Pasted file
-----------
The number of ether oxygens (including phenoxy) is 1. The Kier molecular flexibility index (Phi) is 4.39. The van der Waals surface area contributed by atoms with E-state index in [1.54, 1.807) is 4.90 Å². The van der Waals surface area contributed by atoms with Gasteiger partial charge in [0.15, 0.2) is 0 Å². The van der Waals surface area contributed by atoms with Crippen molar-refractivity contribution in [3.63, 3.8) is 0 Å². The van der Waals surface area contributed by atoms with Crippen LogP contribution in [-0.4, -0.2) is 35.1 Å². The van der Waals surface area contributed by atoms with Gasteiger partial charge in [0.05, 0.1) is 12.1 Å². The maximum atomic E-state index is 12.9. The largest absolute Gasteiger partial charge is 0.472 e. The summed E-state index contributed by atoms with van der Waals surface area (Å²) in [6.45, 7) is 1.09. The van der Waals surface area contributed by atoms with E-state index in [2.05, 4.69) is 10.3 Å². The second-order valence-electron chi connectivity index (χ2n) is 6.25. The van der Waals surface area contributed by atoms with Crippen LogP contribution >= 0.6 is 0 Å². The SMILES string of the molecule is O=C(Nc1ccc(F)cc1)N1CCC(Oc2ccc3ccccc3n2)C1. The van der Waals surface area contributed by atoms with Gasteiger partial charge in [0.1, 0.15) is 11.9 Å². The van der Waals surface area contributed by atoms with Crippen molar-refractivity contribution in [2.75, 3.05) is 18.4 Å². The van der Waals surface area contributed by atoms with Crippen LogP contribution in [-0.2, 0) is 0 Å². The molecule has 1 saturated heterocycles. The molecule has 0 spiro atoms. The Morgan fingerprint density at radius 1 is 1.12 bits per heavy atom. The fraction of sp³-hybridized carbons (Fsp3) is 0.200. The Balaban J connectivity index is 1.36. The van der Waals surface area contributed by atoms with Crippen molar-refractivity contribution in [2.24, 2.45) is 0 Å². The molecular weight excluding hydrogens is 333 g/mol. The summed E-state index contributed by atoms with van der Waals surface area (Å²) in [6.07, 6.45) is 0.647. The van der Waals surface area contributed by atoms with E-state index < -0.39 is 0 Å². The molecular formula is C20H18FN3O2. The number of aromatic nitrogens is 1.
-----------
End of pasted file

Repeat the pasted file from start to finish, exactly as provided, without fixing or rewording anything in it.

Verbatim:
The number of ether oxygens (including phenoxy) is 1. The Kier molecular flexibility index (Phi) is 4.39. The van der Waals surface area contributed by atoms with E-state index in [1.54, 1.807) is 4.90 Å². The van der Waals surface area contributed by atoms with Gasteiger partial charge in [0.15, 0.2) is 0 Å². The van der Waals surface area contributed by atoms with Crippen molar-refractivity contribution in [3.63, 3.8) is 0 Å². The van der Waals surface area contributed by atoms with Crippen LogP contribution in [-0.4, -0.2) is 35.1 Å². The van der Waals surface area contributed by atoms with Gasteiger partial charge in [0.05, 0.1) is 12.1 Å². The maximum atomic E-state index is 12.9. The largest absolute Gasteiger partial charge is 0.472 e. The summed E-state index contributed by atoms with van der Waals surface area (Å²) in [6.45, 7) is 1.09. The van der Waals surface area contributed by atoms with E-state index in [2.05, 4.69) is 10.3 Å². The second-order valence-electron chi connectivity index (χ2n) is 6.25. The van der Waals surface area contributed by atoms with Crippen LogP contribution >= 0.6 is 0 Å². The SMILES string of the molecule is O=C(Nc1ccc(F)cc1)N1CCC(Oc2ccc3ccccc3n2)C1. The van der Waals surface area contributed by atoms with Gasteiger partial charge in [0.1, 0.15) is 11.9 Å². The van der Waals surface area contributed by atoms with Crippen molar-refractivity contribution in [2.75, 3.05) is 18.4 Å². The van der Waals surface area contributed by atoms with Crippen LogP contribution in [-0.2, 0) is 0 Å². The molecule has 1 saturated heterocycles. The molecule has 0 spiro atoms. The Morgan fingerprint density at radius 1 is 1.12 bits per heavy atom. The fraction of sp³-hybridized carbons (Fsp3) is 0.200. The Balaban J connectivity index is 1.36. The van der Waals surface area contributed by atoms with Crippen molar-refractivity contribution in [2.24, 2.45) is 0 Å². The molecular weight excluding hydrogens is 333 g/mol. The summed E-state index contributed by atoms with van der Waals surface area (Å²) in [6.07, 6.45) is 0.647. The van der Waals surface area contributed by atoms with E-state index < -0.39 is 0 Å². The molecular formula is C20H18FN3O2. The number of aromatic nitrogens is 1.